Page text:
The giant monsters movie genre, at least in the most nostalgic terms, is nearly extinct. Sure, Peter Jackson’s King Kong was pretty good. And Cloverfield saw a good bit of success financially and critically. But it seems as if the movie-going public’s imagination is uncapturable, by any good measure, by the idea of enormous, loud, dangerous creatures (Rush Limbaugh doesn’t count). But rumors swirling through the festival mills about an indie gem called, unceremoniously, Monsters held great promise for the movie niche. And, it seems, these rumors are well founded. Gareth Edward’s feature film is charmingly ethereal and, at times, staggeringly beautiful.
Much like 2009′s District 9, aliens end up stranded on our planet. But in Monsters, it’s our fault. A sample-collecting something-or-other returns to earth from a mission, but breaks up in the atmosphere over Mexico. After some time has passed, enormous squid-like creatures start to appear and, understandably people get spooked. Especially the USA, prompting them to build an enormous fence along the entire US/Mexican borders. To keep the monsters out. Get it?
So the film’s not-so-subtle political message is, at its base, as annoying as Dora the Explorer? At one point, while several Mexicans are gathered around a camp fire discussing the disrupted climate of the area with two Americans, one of them actually points out that America’s walls are only helping imprison America. Another local mentioned that the monsters present no problem if you don’t cause problems for them. And that, I believe, is what they call liberal media. This may present as more of a problem for some than it is for others. I, personally, would rather hear about hot button immigration issues on NPR, right after their recommendations for which wines I should pay attention to this fall. However, if you’re not particularly sensitive to PSAs, it’ll be easy to look past.
The majority if the film focuses on two Americans. A photojournalist named Andrew (Scoot McNairy), hoping to make a name for himself by photographing one of the monsters before it’s killed by military. And then there’s Andrew’s boss’s daughter Sam (Whitney Able). Andrew’s boss demanded that he bring his daughter back to the US safely. But since the two are passport-less, and mostly without money, they’re forced to try and sneak through the infected zone. And there’s nothing like aliens, and illegal immigration to prompt a love affair between two young white people.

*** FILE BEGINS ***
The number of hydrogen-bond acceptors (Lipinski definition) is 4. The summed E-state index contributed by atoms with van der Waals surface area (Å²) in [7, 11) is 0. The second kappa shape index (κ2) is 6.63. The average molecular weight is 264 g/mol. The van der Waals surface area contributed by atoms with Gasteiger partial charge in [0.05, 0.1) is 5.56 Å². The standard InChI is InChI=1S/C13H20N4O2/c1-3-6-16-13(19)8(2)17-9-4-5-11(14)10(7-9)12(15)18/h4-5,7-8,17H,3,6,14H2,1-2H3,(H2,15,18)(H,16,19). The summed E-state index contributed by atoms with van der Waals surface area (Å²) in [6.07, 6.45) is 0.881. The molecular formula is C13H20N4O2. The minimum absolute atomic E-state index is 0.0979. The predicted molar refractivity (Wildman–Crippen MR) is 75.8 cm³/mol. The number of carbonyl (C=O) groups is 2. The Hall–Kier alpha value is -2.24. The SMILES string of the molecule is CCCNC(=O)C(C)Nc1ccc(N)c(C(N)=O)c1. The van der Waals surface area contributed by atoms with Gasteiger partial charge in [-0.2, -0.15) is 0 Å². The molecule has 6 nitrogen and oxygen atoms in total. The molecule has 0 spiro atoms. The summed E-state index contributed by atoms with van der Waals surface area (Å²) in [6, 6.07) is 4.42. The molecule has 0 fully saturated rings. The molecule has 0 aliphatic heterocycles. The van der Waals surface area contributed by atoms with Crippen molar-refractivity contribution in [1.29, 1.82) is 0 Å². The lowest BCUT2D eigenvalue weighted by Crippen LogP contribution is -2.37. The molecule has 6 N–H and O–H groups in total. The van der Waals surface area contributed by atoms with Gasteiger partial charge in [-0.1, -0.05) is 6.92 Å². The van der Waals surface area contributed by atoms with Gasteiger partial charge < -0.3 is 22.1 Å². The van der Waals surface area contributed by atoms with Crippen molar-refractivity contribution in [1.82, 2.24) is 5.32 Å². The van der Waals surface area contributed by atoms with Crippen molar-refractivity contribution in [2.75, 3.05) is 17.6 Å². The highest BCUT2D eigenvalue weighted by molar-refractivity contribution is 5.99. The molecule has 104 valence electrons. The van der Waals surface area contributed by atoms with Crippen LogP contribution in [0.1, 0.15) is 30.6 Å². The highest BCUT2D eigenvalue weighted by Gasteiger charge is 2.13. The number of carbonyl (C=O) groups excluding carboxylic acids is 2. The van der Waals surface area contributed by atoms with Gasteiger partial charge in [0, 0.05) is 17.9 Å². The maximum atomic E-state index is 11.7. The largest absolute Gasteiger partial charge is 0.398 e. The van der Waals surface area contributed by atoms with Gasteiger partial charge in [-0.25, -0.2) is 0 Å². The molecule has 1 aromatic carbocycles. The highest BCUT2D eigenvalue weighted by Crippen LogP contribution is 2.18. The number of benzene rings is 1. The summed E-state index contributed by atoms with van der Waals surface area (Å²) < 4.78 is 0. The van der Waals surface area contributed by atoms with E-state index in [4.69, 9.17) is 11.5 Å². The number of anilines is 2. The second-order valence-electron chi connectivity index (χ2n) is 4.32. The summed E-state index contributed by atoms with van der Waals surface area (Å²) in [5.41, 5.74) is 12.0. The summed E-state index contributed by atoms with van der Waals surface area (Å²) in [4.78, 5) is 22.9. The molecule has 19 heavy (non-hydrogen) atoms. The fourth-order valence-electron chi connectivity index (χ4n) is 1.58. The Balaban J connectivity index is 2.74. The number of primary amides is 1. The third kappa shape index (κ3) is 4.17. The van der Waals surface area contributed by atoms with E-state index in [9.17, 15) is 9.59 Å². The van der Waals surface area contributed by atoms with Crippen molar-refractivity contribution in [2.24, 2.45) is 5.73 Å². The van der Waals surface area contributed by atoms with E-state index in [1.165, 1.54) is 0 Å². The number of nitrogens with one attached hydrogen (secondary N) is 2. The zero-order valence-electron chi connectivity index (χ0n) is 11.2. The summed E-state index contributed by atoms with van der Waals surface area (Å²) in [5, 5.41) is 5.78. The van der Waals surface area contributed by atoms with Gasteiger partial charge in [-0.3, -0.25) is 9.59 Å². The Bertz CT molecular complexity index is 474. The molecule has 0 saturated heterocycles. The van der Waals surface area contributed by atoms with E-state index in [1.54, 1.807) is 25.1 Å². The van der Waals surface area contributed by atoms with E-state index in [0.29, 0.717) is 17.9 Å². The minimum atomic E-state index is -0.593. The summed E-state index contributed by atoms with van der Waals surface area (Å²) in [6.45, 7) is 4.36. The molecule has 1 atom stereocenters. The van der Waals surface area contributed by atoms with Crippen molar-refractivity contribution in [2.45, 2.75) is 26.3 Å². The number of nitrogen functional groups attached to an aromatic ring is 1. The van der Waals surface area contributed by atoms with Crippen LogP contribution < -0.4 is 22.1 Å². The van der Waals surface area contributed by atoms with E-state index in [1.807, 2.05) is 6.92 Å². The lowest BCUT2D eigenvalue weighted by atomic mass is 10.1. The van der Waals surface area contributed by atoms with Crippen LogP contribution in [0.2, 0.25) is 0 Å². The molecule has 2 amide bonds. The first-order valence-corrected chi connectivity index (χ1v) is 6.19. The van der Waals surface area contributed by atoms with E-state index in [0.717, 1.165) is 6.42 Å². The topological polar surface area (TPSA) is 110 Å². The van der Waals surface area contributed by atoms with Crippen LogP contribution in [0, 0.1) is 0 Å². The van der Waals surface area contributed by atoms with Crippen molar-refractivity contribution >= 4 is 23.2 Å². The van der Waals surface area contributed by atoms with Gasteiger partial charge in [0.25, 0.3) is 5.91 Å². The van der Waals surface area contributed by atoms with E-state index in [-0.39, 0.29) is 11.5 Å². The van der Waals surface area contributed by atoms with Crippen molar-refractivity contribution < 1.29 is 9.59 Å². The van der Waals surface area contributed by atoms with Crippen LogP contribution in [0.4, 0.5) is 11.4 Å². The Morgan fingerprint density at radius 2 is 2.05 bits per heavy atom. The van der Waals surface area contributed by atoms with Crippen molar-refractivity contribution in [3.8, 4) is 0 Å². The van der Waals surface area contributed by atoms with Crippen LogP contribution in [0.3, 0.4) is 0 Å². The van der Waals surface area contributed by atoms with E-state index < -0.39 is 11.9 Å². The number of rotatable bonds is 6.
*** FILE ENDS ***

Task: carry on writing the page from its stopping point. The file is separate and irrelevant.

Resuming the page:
Any urgency sensed in my brief synopsis is misleading. There are tense moments. But Edwards is smart, and he took his time building up to the limited payoffs Monsters actually offers. Instead, Edwards invests huge amounts into the atmosphere of his film. This yields some outstanding results, too. The feel of the film is otherworldly, exquisite, and exciting. Since Edwards created the visual effects as well, his directorial vision matches perfectly what you see on screen. And when he finally gives you a long hard look at the creatures, they’re enchanting. The decision to use non-professional actors, and avoid the over-used ‘found footage’ device so popular lately also prove to be solid choices that help the film rise above its peers.
The final note the film closes on, sadly, left a bad taste in my mouth. The final scene few seconds of the film revert back to overly cheesy sci-fi romance clichés of the past. But after the journey I had been on, I didn’t really care how it ended, I was just happy to be a part of it.
Strikingly beautiful effects and atmosphere mixed with some really great direction make for a very well done film.